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Chimneys aren’t something that most homeowners or home buyers think much about until something goes wrong, like a stray ember causing a fire or a bird nesting in the flue.

There’s one easy-to-spot area that’s a simple way to increase safety and comfort (and spare unnecessary expense): the chimney cap.

 

chimney-collage-caps-arrestors

 

In the collage above, the first chimney has no spark arrestor and no cap.  In the second image, there is a wire mesh spark arrestor on all four sides plus the top.  The wire prevents embers from getting out and small birds and other creatures from getting in.  It does not, however, keep out the wind or the rain.  In the last photo, we see a chimney that has both a spark arrestor and a rain cap.  The cap helps to prevent water from going down the flue (and rusting the damper).

Many spark arrestors with rain caps look like this:

 

chimney-top-with-spark-arrestor-and-rain-cap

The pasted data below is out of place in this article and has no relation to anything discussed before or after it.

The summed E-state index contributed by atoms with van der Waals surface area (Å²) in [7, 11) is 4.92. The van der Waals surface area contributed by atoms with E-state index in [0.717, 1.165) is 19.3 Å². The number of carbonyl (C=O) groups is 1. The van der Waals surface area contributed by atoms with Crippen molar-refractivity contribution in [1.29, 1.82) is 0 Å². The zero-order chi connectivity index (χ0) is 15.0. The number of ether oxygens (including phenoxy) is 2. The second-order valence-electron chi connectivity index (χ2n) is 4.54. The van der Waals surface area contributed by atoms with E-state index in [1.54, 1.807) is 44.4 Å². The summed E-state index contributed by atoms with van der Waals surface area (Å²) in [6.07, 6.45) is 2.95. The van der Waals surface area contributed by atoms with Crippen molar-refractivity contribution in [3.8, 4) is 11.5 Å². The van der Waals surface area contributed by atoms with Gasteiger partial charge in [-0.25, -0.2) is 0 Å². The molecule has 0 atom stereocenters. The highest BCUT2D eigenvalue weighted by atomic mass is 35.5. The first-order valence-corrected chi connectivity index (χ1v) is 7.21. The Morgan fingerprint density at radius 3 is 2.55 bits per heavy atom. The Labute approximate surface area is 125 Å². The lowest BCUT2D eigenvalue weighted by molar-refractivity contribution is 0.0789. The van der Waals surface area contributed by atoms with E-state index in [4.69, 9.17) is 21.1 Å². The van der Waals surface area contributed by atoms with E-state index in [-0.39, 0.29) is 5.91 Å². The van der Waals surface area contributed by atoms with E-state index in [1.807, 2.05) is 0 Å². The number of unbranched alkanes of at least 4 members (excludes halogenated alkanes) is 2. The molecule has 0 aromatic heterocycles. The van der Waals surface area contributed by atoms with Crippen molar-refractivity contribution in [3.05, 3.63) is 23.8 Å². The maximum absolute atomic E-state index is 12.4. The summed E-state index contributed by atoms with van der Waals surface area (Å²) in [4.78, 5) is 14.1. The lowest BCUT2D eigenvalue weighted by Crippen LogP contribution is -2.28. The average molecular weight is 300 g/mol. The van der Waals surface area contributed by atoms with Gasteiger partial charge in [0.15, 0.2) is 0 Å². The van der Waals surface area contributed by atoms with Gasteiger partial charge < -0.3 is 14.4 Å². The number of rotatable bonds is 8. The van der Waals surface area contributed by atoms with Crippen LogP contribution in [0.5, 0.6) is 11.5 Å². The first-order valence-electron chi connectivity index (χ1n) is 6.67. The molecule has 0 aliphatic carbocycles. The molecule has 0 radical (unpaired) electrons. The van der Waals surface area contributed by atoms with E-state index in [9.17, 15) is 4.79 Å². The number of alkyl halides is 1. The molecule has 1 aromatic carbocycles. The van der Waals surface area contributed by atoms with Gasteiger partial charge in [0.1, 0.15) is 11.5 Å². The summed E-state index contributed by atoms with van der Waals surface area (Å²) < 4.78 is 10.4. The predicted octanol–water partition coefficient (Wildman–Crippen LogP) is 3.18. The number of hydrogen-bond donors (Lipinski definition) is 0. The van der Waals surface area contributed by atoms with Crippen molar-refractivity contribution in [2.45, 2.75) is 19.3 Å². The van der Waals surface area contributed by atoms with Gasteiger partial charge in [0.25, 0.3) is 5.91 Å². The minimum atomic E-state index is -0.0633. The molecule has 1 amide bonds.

Some have less wire mesh and appear more solid, like this one from the Saratoga Oaks community in Saratoga. The rain cap makes a solid “roof” over the spark arrestor such that water cannot fall into the chimney (and rust out the damper). With more solid sides, it helps to keep the wind out too.

 

chimney-cap

And here’s another which looks like a true cap or hood, found in the Belwood of Los Gatos neighborhood:

rain-cap-smaller

 

But what about your chimney stack, or your prospective chimney, if you’re a buyer?  Does it look like one of these?

 

chimneys-no-cap-collage

 

If so, now’s the time to call your friendly chimney sweep or fireplace mason. The weather’s good and the birds will be looking for a place to build a nest – better if it’s not in your flue! Make sure that you get a spark arrestor with a rain cap, too (not just the wire mesh) to keep the elements out of your chimney and allowing your damper to continue to operate well.